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As a kid I never was sure whether I was smart or just a “dumb idiot.” The latter I had been told many times during my years living in a Jacksonville, Florida orphanage. Never did try and find out the answer, neither ‘cause it would have made no difference. I recall the first time I began to wonder about being smart and whether it was really that important.

I sat in mechanical drawing class and watched as the teacher kept rubbing on his chin, as though he were thinking. All at once he stood up and told the class to design anything we could think of, using our imagination.

“I am more interested in imagination than content,” he told the class.

We were given thirty minutes to complete the assignment. Within one minute I had completed my work and I raised my hand. The teacher raised his eye-brows and walked over to my seat. He looked down at the large sheet of paper and then stared directly at me.

What is that?” He asked me.

I motioned for him to lean over and I whispered into his ear. He nodded his head, in an up and down motion, as though he approved. He took my paper, folded it in half and took it to his desk.

I sat watching as many of the kids designed large skyscrapers and the like. As the thirty minutes neared its end many of the kids began to show each other their papers. The room filled with excitement.

When the time limit ended the teacher had each student come to the front of the class, one at a time, and explain their work.

When the last paper was shown the teacher stood up and said “There will only be one “A” given today and it will be given to Roger Kiser.

The teacher pointed at me and motioned for me to come to the front of the classroom. As I reached his desk he picked up my paper and held it out for the class to see. Every mouth dropped and the room became silent. Drawn on my paper was nothing but a large square.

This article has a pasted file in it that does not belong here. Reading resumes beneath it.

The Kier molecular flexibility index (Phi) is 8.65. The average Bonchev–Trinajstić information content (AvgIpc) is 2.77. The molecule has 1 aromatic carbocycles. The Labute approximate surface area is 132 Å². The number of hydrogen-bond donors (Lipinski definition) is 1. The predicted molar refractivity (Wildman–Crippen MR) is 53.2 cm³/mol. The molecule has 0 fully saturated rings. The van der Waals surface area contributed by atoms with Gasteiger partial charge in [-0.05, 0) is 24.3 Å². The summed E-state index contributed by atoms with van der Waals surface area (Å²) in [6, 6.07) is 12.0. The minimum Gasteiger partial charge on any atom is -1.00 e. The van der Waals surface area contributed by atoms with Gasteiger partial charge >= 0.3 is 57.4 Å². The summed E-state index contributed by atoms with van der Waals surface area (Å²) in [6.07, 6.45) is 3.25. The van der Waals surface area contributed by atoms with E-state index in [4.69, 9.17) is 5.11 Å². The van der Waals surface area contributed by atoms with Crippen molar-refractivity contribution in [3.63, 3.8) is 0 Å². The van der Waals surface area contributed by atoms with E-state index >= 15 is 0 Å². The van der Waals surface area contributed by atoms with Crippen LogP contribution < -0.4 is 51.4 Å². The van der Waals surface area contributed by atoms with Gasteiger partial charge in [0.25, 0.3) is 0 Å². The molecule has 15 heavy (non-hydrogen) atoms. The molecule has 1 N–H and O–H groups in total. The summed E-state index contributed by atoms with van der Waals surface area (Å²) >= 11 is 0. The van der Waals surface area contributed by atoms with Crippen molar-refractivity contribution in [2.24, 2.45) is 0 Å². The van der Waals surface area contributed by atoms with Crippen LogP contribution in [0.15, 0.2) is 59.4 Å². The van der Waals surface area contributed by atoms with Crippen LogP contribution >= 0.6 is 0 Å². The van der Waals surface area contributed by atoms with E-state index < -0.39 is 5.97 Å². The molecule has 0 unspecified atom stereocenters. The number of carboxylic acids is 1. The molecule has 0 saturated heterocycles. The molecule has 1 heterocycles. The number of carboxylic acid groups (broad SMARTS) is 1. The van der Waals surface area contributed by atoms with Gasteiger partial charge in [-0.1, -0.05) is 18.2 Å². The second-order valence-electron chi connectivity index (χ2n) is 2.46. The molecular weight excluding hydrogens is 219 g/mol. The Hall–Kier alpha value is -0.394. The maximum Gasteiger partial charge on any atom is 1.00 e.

What does he get an “A” for drawing a square?” asked one student.

“Tell the class what this is Roger,” instructed the teacher.

I took the paper from the teacher and held it forward for all to see.

“I was asked to design something using my imagination. I thought if someone were to come to me and asked me to design them a house, shaped like a circle, but unlike any other circle in the world. What would I design? I decided to design them the first round house shaped like a square circle.

The class sat there in total silence.

“That is exactly what I was looking for,” said the teacher.

The students rose from their seats and began slapping me on the back and shaking my hand.

I knew right then and there that being smart was more than just knowing a lot of stuff. That it had something to do with understanding. That it had something to do with seeing things just a little bit differently than others would view it.

Even though I only had a sixth grade education; I suppose that is what led me to become a writer/author. I saw that I was able to show others that pain was more than just hurting and that crying was more than just tears.

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